On each player’s turn, they must state whether or not they want to discard. However, as soon as a player cuts Mus saying, “no Mus”, no one can discard, and the Hand resumes play as detailed below.

In the first hand of each game, instead of saying “Mus”, any player who wants to call Mus can place the deck of cards to their right. If none of the players cut Mus, the person who was Hand becomes the new dealer and distributes the discarded cards between players. The player who cuts Mus becomes the Hand for that first hand.

If the dealer accidentally reveals a card when dealing the cards for a partial game, “Mus seen” must be declared and players can keep their cards if they wish, without discarding.

Each partial game ends when all of the combinations have been played. All the players must reveal their cards so that there are no doubts about pairs or disallowed bets, and bets can be settled. A full game ends when the necessary number of hands has been played and one of the teams reaches or exceeds a total of 40 stones or 8 Amarrakos. A full game also ends (without the need for scoring) when a player accepts an “Ordago”, and everyone reveals their cards to see who wins.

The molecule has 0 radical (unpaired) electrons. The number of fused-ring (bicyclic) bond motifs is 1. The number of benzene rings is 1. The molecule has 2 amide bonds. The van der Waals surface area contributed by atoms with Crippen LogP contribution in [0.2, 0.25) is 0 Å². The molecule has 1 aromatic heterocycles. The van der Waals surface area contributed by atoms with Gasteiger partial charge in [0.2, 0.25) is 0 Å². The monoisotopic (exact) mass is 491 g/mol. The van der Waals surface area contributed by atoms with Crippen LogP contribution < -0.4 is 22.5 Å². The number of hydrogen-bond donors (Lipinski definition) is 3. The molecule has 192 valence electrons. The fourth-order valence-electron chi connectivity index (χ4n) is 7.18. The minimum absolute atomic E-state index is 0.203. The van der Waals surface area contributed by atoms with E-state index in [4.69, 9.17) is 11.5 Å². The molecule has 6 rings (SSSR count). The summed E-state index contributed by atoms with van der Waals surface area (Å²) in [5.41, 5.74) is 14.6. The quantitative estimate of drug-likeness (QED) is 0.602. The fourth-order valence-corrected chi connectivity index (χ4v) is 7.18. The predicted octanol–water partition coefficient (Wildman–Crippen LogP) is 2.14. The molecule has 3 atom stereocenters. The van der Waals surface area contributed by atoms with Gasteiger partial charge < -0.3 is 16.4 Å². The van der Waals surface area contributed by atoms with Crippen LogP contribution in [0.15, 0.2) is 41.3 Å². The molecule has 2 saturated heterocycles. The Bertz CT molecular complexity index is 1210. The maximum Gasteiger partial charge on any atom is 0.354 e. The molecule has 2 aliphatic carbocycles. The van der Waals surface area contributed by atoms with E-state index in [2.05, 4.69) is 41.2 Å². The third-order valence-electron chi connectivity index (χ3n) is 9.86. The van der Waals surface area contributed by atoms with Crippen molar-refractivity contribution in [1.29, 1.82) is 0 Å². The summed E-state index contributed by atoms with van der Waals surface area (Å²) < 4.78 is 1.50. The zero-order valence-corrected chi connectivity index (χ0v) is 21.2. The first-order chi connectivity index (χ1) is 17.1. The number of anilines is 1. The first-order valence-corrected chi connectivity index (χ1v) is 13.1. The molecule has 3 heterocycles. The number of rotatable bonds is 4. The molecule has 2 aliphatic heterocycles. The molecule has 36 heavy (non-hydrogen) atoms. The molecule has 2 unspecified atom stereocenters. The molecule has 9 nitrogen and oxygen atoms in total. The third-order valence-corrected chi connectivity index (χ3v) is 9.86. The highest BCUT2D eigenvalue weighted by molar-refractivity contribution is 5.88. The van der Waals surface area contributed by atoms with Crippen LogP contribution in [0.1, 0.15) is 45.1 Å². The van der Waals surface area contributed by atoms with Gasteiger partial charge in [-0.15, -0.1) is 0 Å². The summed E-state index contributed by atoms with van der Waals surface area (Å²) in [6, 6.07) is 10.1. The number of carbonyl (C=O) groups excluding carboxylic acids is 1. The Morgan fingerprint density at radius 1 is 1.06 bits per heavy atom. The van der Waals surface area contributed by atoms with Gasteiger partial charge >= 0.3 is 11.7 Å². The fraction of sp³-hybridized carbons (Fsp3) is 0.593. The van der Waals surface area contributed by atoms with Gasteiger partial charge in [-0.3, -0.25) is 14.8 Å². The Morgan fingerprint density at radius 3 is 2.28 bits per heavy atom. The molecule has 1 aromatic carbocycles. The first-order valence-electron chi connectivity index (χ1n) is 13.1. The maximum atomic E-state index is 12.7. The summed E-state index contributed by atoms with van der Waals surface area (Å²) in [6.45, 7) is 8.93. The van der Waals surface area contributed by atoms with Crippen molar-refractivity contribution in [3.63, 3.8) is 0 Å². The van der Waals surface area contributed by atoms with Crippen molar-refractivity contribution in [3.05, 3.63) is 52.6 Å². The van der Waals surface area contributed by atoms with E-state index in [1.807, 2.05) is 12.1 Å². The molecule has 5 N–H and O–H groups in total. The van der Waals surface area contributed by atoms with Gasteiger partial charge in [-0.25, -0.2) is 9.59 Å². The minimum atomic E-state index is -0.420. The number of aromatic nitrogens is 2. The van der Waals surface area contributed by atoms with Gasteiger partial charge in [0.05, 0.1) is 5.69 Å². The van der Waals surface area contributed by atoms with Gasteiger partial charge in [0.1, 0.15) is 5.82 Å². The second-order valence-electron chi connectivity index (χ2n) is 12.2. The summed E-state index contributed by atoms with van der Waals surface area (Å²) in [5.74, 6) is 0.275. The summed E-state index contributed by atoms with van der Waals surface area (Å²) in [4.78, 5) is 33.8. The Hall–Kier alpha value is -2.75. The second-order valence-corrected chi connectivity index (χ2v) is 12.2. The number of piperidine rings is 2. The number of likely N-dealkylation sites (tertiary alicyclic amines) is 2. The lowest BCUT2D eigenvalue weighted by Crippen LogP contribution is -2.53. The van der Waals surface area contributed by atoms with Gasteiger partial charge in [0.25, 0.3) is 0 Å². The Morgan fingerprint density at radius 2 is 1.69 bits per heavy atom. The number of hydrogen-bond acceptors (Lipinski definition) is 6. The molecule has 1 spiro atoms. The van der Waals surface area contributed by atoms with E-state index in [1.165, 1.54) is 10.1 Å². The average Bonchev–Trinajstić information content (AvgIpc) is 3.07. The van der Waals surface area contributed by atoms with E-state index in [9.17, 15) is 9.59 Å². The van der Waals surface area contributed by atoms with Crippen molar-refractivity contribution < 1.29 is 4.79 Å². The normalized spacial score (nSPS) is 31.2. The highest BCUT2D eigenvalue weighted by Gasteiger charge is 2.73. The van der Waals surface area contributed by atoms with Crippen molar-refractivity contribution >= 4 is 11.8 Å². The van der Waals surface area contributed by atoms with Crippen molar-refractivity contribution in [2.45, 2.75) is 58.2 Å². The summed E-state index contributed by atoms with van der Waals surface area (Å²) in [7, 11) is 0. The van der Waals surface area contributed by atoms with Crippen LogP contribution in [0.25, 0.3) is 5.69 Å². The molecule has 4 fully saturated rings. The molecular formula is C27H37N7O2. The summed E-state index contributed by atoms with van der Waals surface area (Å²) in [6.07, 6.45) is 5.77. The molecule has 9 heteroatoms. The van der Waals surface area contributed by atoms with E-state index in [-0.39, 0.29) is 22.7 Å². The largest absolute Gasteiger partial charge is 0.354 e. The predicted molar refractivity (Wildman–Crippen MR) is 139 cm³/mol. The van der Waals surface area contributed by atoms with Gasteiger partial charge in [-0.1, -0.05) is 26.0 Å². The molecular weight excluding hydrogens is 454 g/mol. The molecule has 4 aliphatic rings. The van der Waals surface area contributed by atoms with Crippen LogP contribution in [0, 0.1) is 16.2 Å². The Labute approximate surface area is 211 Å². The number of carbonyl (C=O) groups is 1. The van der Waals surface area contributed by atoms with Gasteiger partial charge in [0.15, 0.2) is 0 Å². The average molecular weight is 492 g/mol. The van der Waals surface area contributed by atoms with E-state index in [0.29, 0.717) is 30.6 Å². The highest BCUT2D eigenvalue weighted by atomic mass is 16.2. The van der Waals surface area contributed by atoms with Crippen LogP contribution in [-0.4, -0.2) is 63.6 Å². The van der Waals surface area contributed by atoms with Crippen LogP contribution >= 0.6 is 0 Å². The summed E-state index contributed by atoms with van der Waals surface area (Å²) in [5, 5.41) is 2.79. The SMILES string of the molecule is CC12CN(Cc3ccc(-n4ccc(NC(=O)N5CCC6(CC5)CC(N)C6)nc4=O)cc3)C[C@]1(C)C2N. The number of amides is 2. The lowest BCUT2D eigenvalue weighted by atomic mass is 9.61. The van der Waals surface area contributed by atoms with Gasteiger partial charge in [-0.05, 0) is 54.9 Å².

Note: If a very high bet is made – even if it amounts to more than 40 stones or 8 Amarrakos – and a player accepts it, the game is not yet won or lost and play must continue to the end. A game of Mus consists of three full games. The first pair to win three full games of 8 Amarrakos wins the overall game.


Each player can make the following bets with their four cards:

  • Grande: The highest possible cards, according to rank.
  • Chica: The lowest possible cards, according to rank (opposite to above).
  • Pares (Pairs): Two or more cards the same.
    • Pair: two of a kind.
    • Trio: three of a kind.
    • Double Pair: two pairs.
  • Juego (Game): It’sjuego when the total value of the four cards in a player’s hand is 31 or more. The best juego is 31, followed by 32. It then jumps to 40, going down to 37, 36, 35, 34 and 33 – which is the worst. The player with the best juego wins. If no player has juego (the total value of the cards in each player’s hand is less than 31), players bet on who has the best punto (point). The best punto is 30, and goes all the way down to 4, which is the worst.